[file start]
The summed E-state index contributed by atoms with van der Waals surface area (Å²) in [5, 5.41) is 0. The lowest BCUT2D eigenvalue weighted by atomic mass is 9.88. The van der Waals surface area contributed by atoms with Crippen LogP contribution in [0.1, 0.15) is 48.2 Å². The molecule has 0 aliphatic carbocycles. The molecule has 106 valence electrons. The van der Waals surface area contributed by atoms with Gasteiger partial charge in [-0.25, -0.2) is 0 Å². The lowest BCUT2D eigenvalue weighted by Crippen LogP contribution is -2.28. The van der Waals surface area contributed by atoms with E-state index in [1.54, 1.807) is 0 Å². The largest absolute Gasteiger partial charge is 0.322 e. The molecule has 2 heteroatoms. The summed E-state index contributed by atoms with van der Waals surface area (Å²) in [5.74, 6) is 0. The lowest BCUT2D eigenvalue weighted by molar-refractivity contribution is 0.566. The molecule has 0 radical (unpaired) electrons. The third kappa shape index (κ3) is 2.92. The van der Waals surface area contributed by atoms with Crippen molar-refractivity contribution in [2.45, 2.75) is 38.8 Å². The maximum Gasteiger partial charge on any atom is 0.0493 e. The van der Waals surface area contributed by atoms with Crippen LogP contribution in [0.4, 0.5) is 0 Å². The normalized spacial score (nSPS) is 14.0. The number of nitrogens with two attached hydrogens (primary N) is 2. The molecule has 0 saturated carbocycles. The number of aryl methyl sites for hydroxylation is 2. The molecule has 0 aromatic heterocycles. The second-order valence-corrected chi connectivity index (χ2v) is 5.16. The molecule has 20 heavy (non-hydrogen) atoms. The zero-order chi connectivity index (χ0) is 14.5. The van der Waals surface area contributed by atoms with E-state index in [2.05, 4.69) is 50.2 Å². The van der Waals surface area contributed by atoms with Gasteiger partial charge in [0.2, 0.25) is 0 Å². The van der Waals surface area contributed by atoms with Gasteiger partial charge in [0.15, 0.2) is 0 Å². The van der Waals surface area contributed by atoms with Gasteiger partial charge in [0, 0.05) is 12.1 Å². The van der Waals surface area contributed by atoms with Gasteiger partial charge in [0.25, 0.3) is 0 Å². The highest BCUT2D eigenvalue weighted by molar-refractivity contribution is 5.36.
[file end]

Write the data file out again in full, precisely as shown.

The summed E-state index contributed by atoms with van der Waals surface area (Å²) in [5, 5.41) is 0. The lowest BCUT2D eigenvalue weighted by atomic mass is 9.88. The van der Waals surface area contributed by atoms with Crippen LogP contribution in [0.1, 0.15) is 48.2 Å². The molecule has 0 aliphatic carbocycles. The molecule has 106 valence electrons. The van der Waals surface area contributed by atoms with Gasteiger partial charge in [-0.25, -0.2) is 0 Å². The lowest BCUT2D eigenvalue weighted by Crippen LogP contribution is -2.28. The van der Waals surface area contributed by atoms with E-state index in [1.54, 1.807) is 0 Å². The largest absolute Gasteiger partial charge is 0.322 e. The molecule has 2 heteroatoms. The summed E-state index contributed by atoms with van der Waals surface area (Å²) in [5.74, 6) is 0. The lowest BCUT2D eigenvalue weighted by molar-refractivity contribution is 0.566. The molecule has 0 radical (unpaired) electrons. The third kappa shape index (κ3) is 2.92. The van der Waals surface area contributed by atoms with Crippen molar-refractivity contribution in [2.45, 2.75) is 38.8 Å². The maximum Gasteiger partial charge on any atom is 0.0493 e. The van der Waals surface area contributed by atoms with Crippen LogP contribution in [0.4, 0.5) is 0 Å². The normalized spacial score (nSPS) is 14.0. The number of nitrogens with two attached hydrogens (primary N) is 2. The molecule has 0 saturated carbocycles. The number of aryl methyl sites for hydroxylation is 2. The molecule has 0 aromatic heterocycles. The second-order valence-corrected chi connectivity index (χ2v) is 5.16. The molecule has 20 heavy (non-hydrogen) atoms. The zero-order chi connectivity index (χ0) is 14.5. The van der Waals surface area contributed by atoms with E-state index in [2.05, 4.69) is 50.2 Å². The van der Waals surface area contributed by atoms with Gasteiger partial charge in [0.2, 0.25) is 0 Å². The van der Waals surface area contributed by atoms with Gasteiger partial charge in [0.15, 0.2) is 0 Å². The van der Waals surface area contributed by atoms with Gasteiger partial charge in [0, 0.05) is 12.1 Å². The van der Waals surface area contributed by atoms with Gasteiger partial charge in [0.25, 0.3) is 0 Å². The highest BCUT2D eigenvalue weighted by molar-refractivity contribution is 5.36.